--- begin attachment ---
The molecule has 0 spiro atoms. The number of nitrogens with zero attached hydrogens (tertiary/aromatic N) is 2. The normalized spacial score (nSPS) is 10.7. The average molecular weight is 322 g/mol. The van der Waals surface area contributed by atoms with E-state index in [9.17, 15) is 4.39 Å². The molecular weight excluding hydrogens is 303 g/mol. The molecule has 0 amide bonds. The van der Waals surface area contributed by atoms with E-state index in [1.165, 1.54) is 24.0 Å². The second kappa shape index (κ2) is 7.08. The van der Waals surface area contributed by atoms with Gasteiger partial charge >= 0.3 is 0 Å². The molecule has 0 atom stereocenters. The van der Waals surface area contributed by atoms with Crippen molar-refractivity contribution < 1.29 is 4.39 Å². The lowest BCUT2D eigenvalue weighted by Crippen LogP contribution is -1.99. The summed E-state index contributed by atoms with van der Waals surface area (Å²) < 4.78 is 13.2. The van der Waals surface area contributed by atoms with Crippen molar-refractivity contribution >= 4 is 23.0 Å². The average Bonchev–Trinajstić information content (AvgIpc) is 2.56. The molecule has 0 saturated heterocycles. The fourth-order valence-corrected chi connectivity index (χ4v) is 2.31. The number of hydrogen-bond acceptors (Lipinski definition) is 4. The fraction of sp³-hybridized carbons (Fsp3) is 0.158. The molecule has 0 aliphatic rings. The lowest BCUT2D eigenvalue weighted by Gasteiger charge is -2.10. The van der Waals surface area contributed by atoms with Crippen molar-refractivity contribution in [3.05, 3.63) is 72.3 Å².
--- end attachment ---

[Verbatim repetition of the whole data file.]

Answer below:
The molecule has 0 spiro atoms. The number of nitrogens with zero attached hydrogens (tertiary/aromatic N) is 2. The normalized spacial score (nSPS) is 10.7. The average molecular weight is 322 g/mol. The van der Waals surface area contributed by atoms with E-state index in [9.17, 15) is 4.39 Å². The molecular weight excluding hydrogens is 303 g/mol. The molecule has 0 amide bonds. The van der Waals surface area contributed by atoms with E-state index in [1.165, 1.54) is 24.0 Å². The second kappa shape index (κ2) is 7.08. The van der Waals surface area contributed by atoms with Gasteiger partial charge >= 0.3 is 0 Å². The molecule has 0 atom stereocenters. The van der Waals surface area contributed by atoms with Crippen molar-refractivity contribution < 1.29 is 4.39 Å². The lowest BCUT2D eigenvalue weighted by Crippen LogP contribution is -1.99. The summed E-state index contributed by atoms with van der Waals surface area (Å²) < 4.78 is 13.2. The van der Waals surface area contributed by atoms with Crippen molar-refractivity contribution >= 4 is 23.0 Å². The average Bonchev–Trinajstić information content (AvgIpc) is 2.56. The molecule has 0 saturated heterocycles. The fourth-order valence-corrected chi connectivity index (χ4v) is 2.31. The number of hydrogen-bond acceptors (Lipinski definition) is 4. The fraction of sp³-hybridized carbons (Fsp3) is 0.158. The molecule has 0 aliphatic rings. The lowest BCUT2D eigenvalue weighted by Gasteiger charge is -2.10. The van der Waals surface area contributed by atoms with Crippen molar-refractivity contribution in [3.05, 3.63) is 72.3 Å².